27. Sandwell District Fabric 69 (Fabric)
Influential techno label and DJ collective Sandwell District has called it quits a few times in the past, but its most recent dissolution feels permanent. A part of that is due to Fabric 69, its installment in the London clubbing institution's respected mix series. Created remotely by feuding principle members Regis and Function, it feels like a piece of final punctuation in the way it neatly summarizes the imprint's cool and carefully designed industrial aesthetic, with long stretches of shifting texture that provide a background for unusual peak moments in the form of dubbed-out anthems like Mary Velo's "Detune" and Mark Ernestus' "Mark Ernestus Meets BBC." Derek Opperman


26. Autre Ne Veut Anxiety (Software)
The thing that sets Arthur Ashin (a.k.a Autre Ne Veut) apart from the countless other electronic musicians reimagining R&B and '80s pop is the sense of vibrancy and unpredictability in his music. Where many of his peers opt for sleek, minimalist aesthetics, on Anxiety, Ashin underpins his vocals with a chaotic patchwork of crisp drum-machine rhythms, potent outbursts of emotionally charged synth, and tense, dissonant electric guitars. It could almost come off as kitsch, but—both instrumentally and vocally—Ashin delivers everything with such heartfelt conviction that it's impossible not to be drawn in by his hyper-emotional compositions. Si Truss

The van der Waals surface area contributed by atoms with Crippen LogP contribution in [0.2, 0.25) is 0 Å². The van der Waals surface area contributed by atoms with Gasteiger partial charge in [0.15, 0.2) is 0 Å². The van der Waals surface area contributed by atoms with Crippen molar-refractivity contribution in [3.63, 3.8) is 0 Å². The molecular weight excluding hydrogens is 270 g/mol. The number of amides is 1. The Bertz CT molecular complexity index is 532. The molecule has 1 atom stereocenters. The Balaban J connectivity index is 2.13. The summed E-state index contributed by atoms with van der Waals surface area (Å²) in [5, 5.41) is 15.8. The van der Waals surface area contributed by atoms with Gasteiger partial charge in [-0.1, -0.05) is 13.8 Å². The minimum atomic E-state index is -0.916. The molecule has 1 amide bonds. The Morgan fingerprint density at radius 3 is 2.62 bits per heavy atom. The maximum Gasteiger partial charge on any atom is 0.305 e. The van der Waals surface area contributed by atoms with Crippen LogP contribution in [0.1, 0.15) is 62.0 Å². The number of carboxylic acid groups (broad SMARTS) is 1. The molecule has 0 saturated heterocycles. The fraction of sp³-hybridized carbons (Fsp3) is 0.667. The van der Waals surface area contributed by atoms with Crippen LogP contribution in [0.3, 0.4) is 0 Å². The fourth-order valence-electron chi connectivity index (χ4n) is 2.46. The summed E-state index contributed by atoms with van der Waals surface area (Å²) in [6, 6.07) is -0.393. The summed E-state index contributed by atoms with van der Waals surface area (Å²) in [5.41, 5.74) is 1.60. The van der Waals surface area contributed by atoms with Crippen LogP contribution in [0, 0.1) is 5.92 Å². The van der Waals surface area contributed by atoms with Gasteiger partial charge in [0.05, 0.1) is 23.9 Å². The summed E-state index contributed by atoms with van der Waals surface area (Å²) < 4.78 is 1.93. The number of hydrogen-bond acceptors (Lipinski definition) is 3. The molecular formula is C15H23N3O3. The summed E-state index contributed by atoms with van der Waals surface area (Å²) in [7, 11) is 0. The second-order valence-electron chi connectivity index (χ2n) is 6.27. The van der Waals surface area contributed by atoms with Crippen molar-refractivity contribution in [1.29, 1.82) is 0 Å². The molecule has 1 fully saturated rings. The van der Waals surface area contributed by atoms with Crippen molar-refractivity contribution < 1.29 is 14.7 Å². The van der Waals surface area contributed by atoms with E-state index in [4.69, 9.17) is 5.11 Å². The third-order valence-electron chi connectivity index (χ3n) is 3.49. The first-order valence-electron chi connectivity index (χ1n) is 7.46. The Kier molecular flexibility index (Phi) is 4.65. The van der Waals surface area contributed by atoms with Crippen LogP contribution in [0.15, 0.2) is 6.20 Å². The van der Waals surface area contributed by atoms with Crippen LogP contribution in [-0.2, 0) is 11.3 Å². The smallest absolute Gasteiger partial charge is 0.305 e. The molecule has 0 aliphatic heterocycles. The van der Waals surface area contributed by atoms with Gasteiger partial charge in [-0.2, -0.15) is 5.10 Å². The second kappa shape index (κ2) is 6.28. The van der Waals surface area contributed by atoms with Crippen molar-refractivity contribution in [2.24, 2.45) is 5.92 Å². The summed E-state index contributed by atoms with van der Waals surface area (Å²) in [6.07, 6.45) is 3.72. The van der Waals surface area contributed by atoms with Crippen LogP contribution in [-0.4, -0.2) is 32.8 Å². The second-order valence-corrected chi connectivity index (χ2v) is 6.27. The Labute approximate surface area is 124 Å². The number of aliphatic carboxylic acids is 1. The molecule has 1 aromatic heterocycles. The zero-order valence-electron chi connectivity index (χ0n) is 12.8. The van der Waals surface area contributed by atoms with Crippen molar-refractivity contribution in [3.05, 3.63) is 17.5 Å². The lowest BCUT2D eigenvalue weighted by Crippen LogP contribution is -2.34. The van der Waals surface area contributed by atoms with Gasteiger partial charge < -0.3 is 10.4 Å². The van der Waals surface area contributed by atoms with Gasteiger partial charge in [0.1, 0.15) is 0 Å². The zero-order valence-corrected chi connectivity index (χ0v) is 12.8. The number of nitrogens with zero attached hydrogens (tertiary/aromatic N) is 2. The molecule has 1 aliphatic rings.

25. Shigeto No Better Time Than Now (Ghostly)
In the world of instrumental hip-hop, few have displayed such an intrinsic flare for jazz as Shigeto. His talent, not only for the compositional tools that jazz requires, but also for the ability to perform a variety of these feats live, is at the heart of No Better Time Than Now, the Michigan native's most accomplished album to date. Throughout the record, Shigeto uses the framework of instrumental beats to splice together immense hybrids, which at any one time can coherently bring together some combination of found-sound percussion, live drums, thumb-piano plucks, moody analog synthscapes, and dense Rhodes chords. No Better Time Than Now is bursting with ideas, but never feels overcrowded by them, as Shigeto skillfully finds ways to weave his many muses together, either by piling interlocked layers of elements or by gracefully covering fast-evolving movements within a track. With Shigeto's hand-played rhythms and keyboard suites at the forefront, No Better Time Than Now is one of the most poignant examples of jazz-infused beats (or beat-infused jazz) that the modern instrumental tradition has produced. Glenn Jackson


24. Ben UFO Fabriclive 67 (Fabric)
With Fabriclive 67, Hessle Audio boss Ben UFO solidified his shift away from bass music proper and emerged at the forefront of a hybridized, distinctly UK vein of house and techno. The nearly 80-minute-long mix is hardly an easy listen, but over its course, it's hard not to feel like the London DJ is heading into some deeply uncharted territory. Threading together the likes of Delroy Edwards, Kyle Hall, Jam City, and Pev & Kowton, Fabriclive 67 achieves a perfect, difficult balance between being well paced and having a jittery, electric sense of frisson. Tim Gentles


23. Bobby Browser Still Browsing (100% Silk)